Don't bother me on Saturday.
The family will be out of the house, and the trough o' Buffalo wings should arrive at my front door just before noon.
It's going to be a special day. In fact, thanks to the dish on the side of my house and the remote control that will be semi-permanently affixed to my right hand, I'll be living in my own personal college football heaven.
On Monday morning, I did a little research and discovered that between the national networks, the regional and local sports stations, the subscription channels and pay-per-view, it will be possible to watch 37 college football games this Saturday.
They start early. The 9 a.m. games include East Carolina at West Virginia and North Carolina at South Florida, and -- for the terminal football masochist -- Temple at Bowling Green.
Then, 34 kickoffs later, you have the 7:15 p.m. start of the Washington-UCLA game.
It's shocking to me that college football has come to this. Not too many years ago, we felt lucky to get our one game each Saturday with Chris Schenkel and Bud Wilkinson calling the action for ABC from the Texas-Oklahoma game.
On a big weekend we got two games, and the second generally was either from the Pac 8 before it became the Pac 10, the Big 8 before it became the Big 12, or the Big Ten before it forgot how to count to 11.
And we were thankful.
It made New Year's Day, with its gluttonous Cotton-Rose-Orange tripleheader, something special.
I worry there aren't enough trained voices to man the microphones. On Saturday, ABC had to resort to having Larry the Cable Guy announce the starting lineups for Nebraska, just before USC got 'er done in a blue-collar Cornhusker whipping.
Next thing you know, ABC will be putting a comedian in the booth for Monday Night Football. Oh wait, they tried that already.
But the point is, if every team is on television all the time, the occasion ceases to be special. Even San Jose State (at Utah State, 5 p.m., ESPN GamePlan) yawns at the prospect of tube time.
I read where the Rutgers-Maryland game on Sept. 29 will be nationally televised, and that it will be the 18th consecutive game in which the Scarlet Knights will be appearing on some form of national television.
When I lived in New Jersey, Rutgers had to buy time on the regional Public Broadcasting System station to air its games -- tape-delayed.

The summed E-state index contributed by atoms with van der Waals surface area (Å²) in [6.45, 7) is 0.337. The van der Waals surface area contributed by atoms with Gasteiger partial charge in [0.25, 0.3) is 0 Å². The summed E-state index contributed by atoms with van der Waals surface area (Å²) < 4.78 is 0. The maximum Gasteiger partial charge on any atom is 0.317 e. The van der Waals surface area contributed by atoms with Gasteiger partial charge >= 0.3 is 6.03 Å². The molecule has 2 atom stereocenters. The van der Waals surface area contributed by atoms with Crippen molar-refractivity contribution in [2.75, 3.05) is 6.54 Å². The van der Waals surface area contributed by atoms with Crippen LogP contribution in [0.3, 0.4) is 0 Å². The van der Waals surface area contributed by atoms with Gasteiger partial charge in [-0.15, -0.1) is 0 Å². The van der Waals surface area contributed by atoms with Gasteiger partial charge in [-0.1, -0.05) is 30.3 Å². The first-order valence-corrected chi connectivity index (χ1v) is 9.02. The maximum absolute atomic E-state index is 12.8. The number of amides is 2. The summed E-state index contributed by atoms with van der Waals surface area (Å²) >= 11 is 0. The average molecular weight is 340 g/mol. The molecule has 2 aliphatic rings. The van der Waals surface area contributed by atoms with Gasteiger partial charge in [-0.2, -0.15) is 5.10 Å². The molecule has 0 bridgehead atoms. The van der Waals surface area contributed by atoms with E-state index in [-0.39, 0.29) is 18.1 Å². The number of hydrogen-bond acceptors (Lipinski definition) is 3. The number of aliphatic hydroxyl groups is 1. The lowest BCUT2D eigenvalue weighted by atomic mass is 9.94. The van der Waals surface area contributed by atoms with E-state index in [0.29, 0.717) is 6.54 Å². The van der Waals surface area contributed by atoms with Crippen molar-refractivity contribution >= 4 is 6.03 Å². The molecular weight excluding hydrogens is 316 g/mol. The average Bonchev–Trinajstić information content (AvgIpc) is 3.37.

Do the math. That's 2,220 minutes of football, more than 700 cheerleaders, 75 marching bands (Virginia Tech has two), 10 field-shrouding American flags unfurled for the anthem, and 37 color commentators remarking about the middle linebacker who "came to play today," or the running back who "will be playing on Sundays."
Is it overkill? No way. You can't get too much of a good thing when that good thing is college football. If the announcers are too much to handle, you always have the mute button.
There are some games on Saturday's schedule that will appear on my screen only as I shuffle around during commercials.
I mean, Kent State at Akron would be interesting if the winner still got a trip to Fresno to play in the California Bowl. Duke at Navy would bear watching if the loser promised to give up the sport.
But SMU-TCU? LOL.
On the other hand, there are some must-see games, like Steve Spurrier taking his South Carolina team to LSU and Washington State visiting USC.
And in the middle of it all, as if placed strategically for comic relief, is the Michigan State-Notre Dame game. The matchup itself hasn't been significant since the infamous 1966 tie, but Irish football reminds me of the old Islip Motor Speedway figure-eight races we used to see on Wide World of Sports -- never more than seconds away from a wreck.
Just before the start of the season, I was happy to hear my satellite provider signed a contract to carry the Big Ten Network. Among other things, it meant I could watch every Big Ten football game live.
But that was before the Michigan collapse and a series of unimpressive wins over non-conference patsies made me consider switching back to cable.
Hey, anyone have Larry's number?
Bee staff writer Brian VanderBeek can be reached at email@example.com or 578-2300.